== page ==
I belong to a neighborhood group that focuses on the issue of homelessness. When we were forming the group we were told loud and clear by people from the City including SPD that they could only participate if our meetings were open to the public. Why then can NextDoor dictate who can and who cannot join their discussions and still have City officials such as the Chief of Police participate in the discussion.
That doesn’t sound like NextDoor’s problem. It’s the City that must comply with public disclosure rules.
Um, I guess I struck a nerve.
But in the interest in “truth in reporting” your headline should read: Nextdoor booted me for violating their Terms & Conditions”. Fact is, you don’t have a right to their service (it’s granted in part by adhering to their T’s & C’s, and also by living and posting within one of their defined neighborhoods), just along will the rest of us. I find nothing elitist about playing by the rules set by the free service providing them to you, is there?
I’m still trying to find the entrance to the White, Wealthy Country Clubs in Seattle. Where are these Northend gated communities with privileged residents who have concerns about car prowls, mail thefts, and other property crimes? It appears SPD has just find out the Northend exists and will actually patrol this new area. If we could just fix the issue of renters being denied the opportunity to become part of the privileged Single Family Housing elite, things would be great and we would all be riding Pronto bikes.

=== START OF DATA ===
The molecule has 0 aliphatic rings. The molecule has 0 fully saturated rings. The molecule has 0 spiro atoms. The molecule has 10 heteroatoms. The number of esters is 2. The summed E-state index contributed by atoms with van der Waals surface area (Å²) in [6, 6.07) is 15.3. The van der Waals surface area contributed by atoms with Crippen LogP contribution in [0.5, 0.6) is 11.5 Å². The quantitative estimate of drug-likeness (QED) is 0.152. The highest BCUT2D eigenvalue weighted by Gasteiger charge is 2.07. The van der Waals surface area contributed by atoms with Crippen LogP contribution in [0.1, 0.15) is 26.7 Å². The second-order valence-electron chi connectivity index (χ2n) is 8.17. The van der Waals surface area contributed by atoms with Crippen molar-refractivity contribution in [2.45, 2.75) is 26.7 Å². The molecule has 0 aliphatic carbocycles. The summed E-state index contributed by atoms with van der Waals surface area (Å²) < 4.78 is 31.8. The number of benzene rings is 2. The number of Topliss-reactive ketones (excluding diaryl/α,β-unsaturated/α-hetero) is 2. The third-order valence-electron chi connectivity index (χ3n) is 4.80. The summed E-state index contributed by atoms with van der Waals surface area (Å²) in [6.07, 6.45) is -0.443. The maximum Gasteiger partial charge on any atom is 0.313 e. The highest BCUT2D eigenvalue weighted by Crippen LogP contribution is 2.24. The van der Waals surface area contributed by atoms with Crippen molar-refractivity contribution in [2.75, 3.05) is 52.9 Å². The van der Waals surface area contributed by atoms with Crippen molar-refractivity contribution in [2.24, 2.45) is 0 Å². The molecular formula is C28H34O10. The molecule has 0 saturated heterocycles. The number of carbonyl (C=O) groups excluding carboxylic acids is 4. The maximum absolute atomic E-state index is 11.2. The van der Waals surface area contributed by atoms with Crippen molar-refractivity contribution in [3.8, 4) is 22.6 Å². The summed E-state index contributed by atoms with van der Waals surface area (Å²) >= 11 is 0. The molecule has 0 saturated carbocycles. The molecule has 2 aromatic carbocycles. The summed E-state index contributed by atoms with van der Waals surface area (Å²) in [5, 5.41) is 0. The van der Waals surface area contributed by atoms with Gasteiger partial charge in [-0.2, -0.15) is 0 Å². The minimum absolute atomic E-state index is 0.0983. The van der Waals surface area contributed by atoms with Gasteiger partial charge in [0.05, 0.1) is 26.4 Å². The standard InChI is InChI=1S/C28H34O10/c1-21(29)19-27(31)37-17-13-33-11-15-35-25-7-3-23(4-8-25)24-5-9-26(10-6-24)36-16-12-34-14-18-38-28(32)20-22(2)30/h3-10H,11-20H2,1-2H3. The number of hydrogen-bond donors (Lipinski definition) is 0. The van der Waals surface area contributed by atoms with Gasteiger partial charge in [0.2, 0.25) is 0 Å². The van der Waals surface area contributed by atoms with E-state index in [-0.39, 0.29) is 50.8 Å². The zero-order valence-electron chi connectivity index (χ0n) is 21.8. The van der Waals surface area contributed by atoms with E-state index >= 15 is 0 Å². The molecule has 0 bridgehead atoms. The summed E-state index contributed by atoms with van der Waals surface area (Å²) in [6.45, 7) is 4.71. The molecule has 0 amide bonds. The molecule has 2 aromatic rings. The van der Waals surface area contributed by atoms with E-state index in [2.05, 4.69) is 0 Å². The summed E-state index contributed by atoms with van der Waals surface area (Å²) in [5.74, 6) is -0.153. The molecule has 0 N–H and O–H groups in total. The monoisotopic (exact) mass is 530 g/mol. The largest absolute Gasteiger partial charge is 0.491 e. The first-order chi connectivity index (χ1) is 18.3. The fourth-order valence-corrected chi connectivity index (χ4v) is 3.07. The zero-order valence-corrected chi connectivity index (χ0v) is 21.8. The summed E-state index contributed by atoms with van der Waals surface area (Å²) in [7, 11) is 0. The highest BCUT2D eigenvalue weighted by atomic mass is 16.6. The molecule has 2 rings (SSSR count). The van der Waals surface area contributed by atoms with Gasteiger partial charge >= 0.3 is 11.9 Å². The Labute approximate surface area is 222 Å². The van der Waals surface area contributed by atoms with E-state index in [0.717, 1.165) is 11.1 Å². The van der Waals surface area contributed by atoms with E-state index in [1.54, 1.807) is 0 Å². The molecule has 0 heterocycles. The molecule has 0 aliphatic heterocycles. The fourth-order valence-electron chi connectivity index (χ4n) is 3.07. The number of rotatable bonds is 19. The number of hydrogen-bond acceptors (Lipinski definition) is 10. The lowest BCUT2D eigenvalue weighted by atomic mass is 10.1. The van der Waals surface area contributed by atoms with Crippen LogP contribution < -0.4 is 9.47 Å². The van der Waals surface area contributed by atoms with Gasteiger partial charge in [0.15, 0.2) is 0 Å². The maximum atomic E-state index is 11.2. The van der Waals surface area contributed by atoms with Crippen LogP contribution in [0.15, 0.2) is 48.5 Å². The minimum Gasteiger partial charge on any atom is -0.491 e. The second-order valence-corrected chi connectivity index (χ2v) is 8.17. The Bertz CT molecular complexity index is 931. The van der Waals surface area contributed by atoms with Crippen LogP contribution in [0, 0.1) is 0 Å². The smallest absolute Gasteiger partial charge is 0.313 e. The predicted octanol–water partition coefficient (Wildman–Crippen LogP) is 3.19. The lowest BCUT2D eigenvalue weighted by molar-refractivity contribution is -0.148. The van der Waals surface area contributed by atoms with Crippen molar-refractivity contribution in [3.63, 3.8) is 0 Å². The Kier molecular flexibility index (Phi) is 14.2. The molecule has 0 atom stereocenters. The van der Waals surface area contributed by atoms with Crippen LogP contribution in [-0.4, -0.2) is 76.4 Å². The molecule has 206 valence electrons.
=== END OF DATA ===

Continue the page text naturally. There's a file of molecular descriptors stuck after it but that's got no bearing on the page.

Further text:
>>So I ask, again, why are Mayor Ed Murray, the entire Seattle City Council, and the Seattle Police Department using NextDoor–a private social network dominated by homeowners and the whiter, more privileged parts of the city–as a conduit to their constituents?
–I support you on this, Erica, because I’m against censorship and for open public discourse.
I would differ with your characterization of Murray and the Council as getting input exclusively from “privileged” people (a category that almost certainly includes yourself). Non-profits that supposedly serve the homeless also have their “conduits,” and if you were to check the sign-in sheet at the Mayor’s office you would see that personnel from these non-profits get a big chunk of the Mayor’s face time . . . as well as the taxpayers’ money.
Same goes for the City Council. Kshama Sawant regularly meets with SHARE and LIHI, for example, but when I send her an e-mail asking about abuse of people at homeless camps run by these organizations . . . crickets.
While I may disagree with some of NextDoors comments it is part of the rules that you can’t post members comments on other sites. It’s not tough becoming a member, just sign up with your email. You agreed to these terms when you signed up, why are you upset about it now? Also, you did a lot of picking and choosing with what you quoted, leaving out the entire context of many comments. You’re not a dumb women, there’s no need to resort to Fox “News”-type blogging.